Railway electrification knocked back again

PUSH AHEAD: Light MP Tony Piccolo said works for the electrification of the Gawler railway line will continue.

PUSH AHEAD: Light MP Tony Piccolo said works for the electrification of the Gawler railway line will continue.

Crowned as the state’s best commuter serviced line, Gawler railway will not receive any federal funding to progress it to stage two of its multi-million dollar electrification upgrade.

The oversight was made clear during the hand down of the federal budget last week. The state government was seeking 50 per cent in back up support after being promised funds as far back as 2008.

The funds would have completed the electrification of the line from Adelaide to Gawler, rather than stop at Salisbury under stage one.

Of the $75 billion in federal funds committed to Australia’s infrastructure, the budget revealed little funds had been contributed to improving any of SA’s roads or railway lines.

On Monday, Light MP Tony Piccolo stood by the Gawler Central Station expressing his concerns over the empty promises made by the federal government.

“The Liberal government has clearly turned a blind eye to SA in its budget,” Mr Piccolo said.

“This is the best serviced commuter line in SA and it will mean better road safety with less people on the roads, improved travel time and reduced fumes emitted into the environment.”

The electrification of the line was first mooted by the state government in 2008.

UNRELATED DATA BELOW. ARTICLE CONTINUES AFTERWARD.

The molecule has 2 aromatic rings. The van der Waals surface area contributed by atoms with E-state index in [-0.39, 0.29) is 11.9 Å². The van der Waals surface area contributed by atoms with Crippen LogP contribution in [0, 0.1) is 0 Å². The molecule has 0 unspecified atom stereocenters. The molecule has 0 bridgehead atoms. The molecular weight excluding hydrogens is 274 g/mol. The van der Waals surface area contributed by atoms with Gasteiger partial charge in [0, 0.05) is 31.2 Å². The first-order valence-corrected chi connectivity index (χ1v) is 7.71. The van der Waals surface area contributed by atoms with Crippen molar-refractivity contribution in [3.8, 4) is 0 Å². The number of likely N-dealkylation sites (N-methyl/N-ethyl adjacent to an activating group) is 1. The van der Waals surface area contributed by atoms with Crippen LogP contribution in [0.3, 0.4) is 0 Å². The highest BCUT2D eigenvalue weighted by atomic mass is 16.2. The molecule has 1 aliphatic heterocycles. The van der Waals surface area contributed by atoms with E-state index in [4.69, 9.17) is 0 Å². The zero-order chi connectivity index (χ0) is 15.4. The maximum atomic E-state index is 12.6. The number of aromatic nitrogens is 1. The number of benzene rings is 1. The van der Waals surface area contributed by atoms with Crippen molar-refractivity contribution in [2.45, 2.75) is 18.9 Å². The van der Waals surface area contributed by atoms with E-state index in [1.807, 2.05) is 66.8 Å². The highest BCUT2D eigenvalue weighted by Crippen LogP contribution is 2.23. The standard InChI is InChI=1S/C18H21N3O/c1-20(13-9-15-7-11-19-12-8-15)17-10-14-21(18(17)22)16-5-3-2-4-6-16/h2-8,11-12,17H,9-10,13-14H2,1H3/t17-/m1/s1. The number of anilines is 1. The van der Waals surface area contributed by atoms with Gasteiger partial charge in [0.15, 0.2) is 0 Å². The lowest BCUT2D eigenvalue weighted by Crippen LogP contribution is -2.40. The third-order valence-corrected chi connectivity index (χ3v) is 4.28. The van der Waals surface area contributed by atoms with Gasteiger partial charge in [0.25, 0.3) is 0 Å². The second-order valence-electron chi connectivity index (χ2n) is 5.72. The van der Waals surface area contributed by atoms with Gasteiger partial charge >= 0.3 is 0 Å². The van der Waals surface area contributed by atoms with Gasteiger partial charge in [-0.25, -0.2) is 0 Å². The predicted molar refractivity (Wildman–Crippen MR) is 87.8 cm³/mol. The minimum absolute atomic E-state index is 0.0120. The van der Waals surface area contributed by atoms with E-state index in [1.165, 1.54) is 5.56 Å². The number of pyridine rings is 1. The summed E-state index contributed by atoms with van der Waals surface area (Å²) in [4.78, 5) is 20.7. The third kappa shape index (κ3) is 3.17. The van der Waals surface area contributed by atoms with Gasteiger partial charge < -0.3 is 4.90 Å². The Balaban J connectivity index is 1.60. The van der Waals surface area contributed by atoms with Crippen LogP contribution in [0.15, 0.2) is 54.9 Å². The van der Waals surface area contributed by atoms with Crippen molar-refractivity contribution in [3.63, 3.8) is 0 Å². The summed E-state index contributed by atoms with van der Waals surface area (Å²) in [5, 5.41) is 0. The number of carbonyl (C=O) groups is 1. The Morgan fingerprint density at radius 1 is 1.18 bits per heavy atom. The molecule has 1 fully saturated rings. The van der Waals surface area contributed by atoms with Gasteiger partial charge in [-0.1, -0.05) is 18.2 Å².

“Sadly, that funding was withdrawn by the federal liberal government on April 4, 2013,” Mr Piccolo said.

As a regular commuter, Mr Piccolo made reference to Prime Minister Malcolm Turnbull regularly having his photo taken while on trains, including the Gawler train.

“Yet he has no interest in improving public transport in SA.”

Despite the setback, the state government will move forward with the first construction phase to cost $152.2 million. The tender process began earlier this month with registrations of interest opened to companies seeking to support the project. Work was expected to support up to 135 jobs per year during the construction period and would mean sourcing steel from Australian fabricators and mills.

Mr Piccolo said state Transport and Infrastructure Minister Stephan Mulligan would continue to lobby the federal government to recommit to the project.

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